To rough out or block out the designs, usually you start with a square block, and draw the image on each face of the block as it will appear when looking directly at that face. Then, while removing larger chunks with a heavy pointer or bladed chisel, occasionally going back in with charcoal and redefining the drawing.

Hope this helped.


I found a great link that shows the process of carving marble really well:


Thanks for the info there Maciavelli!

I always wondered how it was done, I’ve only gotten around to making little clay things. H*ll of a lot of fun though.:slight_smile:


Don’t forget the rasps and callipers and other tools for scaling up your maquette. As an introduction to the techniques used in various types sculpting media the book The Complete Guide to Sculpture, Modelling and Ceramics, despite its title, is pretty good.

My favourite sculpture is anything mesoamerican.


Here are a few of my favorite sculptors.

De L’Esprie

Jill Willich

Mark Newman

Richard MacDonald


Seth Vandable

Victor Issa



Michelangelo, Bernini, Rodin, and Nirasawa are my favorite sculptors.


Giacometti and Henry Moore are a couple more great sculptors.

And I’m obsessed by Ron Mueck, who sculpts so believably that his work is often mistaken for lifecasts.


one of my faves


The Swedish sculptor Carl Milles


Thanks for the link Mr d’amour :thumbsup:



Tony Cragg´s minimalistic work but also his big variety of different forms and materials he is working with.


For figurative scultpure, art of the Greeks of the Hellenistic period is amazing (and the Roman copies as well.) The Laocoon Group for example:

and then there’s this guy:

I see copies of that one everywhere.



My name, (and my occupation), is ‘Stonecutter’…
After a couple of years off from my gemstone carving, spent doing CG 3D stuff, which I LOVE doing BTW, I am back doing my ‘real work’, and was delighted to see this addition to CG Talk. I have been doing stonework since the age of 8, and would be glad to give an insiders’ view on the methods, and tools of carving whether large scale or small, from the benefit of just short of 50 years experience, and although it may be the wrong place to do so, I would like to share my own work, so here is a piece I have just gotten back to after a long absence, cut from top grade Lapis Lazuli from Afghanistan.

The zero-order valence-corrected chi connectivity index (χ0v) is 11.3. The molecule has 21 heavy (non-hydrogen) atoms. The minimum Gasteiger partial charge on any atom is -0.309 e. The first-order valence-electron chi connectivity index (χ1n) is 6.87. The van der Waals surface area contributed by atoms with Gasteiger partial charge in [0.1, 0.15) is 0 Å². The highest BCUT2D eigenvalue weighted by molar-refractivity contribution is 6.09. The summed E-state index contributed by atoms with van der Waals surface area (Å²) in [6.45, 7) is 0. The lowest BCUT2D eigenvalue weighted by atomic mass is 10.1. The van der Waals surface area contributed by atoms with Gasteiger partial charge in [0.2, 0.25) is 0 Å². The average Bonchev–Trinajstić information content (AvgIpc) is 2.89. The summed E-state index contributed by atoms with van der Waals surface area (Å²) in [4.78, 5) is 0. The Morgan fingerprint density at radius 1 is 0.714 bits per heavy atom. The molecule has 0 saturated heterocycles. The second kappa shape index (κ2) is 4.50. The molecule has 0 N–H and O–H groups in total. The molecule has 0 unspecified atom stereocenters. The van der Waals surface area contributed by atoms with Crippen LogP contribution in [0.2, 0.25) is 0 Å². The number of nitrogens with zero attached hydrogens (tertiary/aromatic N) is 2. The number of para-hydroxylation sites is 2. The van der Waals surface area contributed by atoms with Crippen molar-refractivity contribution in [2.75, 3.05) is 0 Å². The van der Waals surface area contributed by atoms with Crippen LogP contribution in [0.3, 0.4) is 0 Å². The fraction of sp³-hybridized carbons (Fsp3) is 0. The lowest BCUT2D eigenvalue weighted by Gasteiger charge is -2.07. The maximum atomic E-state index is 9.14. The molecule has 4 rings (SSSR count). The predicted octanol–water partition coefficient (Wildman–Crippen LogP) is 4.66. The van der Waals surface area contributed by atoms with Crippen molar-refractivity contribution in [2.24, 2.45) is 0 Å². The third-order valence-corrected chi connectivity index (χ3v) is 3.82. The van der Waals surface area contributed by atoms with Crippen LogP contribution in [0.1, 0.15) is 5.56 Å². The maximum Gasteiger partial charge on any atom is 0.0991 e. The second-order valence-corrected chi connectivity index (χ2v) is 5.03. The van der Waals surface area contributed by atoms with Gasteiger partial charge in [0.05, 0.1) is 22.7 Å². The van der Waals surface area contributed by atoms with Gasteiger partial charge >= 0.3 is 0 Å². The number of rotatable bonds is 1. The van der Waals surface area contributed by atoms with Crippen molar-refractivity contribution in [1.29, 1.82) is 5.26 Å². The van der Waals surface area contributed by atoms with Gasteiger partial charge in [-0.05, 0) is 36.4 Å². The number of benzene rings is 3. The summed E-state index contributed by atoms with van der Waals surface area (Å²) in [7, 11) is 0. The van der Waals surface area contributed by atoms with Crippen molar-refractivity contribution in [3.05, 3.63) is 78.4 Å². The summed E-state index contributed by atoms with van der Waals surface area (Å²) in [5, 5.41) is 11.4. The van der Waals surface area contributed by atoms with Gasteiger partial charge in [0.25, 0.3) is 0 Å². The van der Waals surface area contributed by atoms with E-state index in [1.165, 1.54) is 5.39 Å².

This is still just rough-cut, has not been polished yet, and is just under 4" long…It still has about 8 hours of work left in it to complete the rough cutting, and then I will polish it with Diamond compound on bamboo skewer sections, held in a flexible-shaft machine, my modern adaption of ancient Chinese techniques.
I hope you enjoy my modern contribution to the thread.


Here is my two cents in the thread. I have been sculpting for over a year on clay and I absolutely love it. I started sculpting to enhance my drawing & CG skills. I have to say It has help me so much that I recommend to all of my friends to take sculpting. Anyways, while I was in Italy I found this sculture of St. Bartholomew in the Duomo in Milan. It is from an uknown artist and what I really like is how he has his own skin wrap around his body. It is a really impressive work mainly because it is kind of creepy but also he has a look of defience in his expression as is he is not suffering but he is rather calm.


Here are two contemporary classical sculptors whose work I have a lot of respect for.

Sabin Howard

Robert Bodem


well… some of you know this man - H.R GIGER

great concepts, sculptures, furnitures. however he is a varied artist, and his sculpts are also based on his paintings… does that count?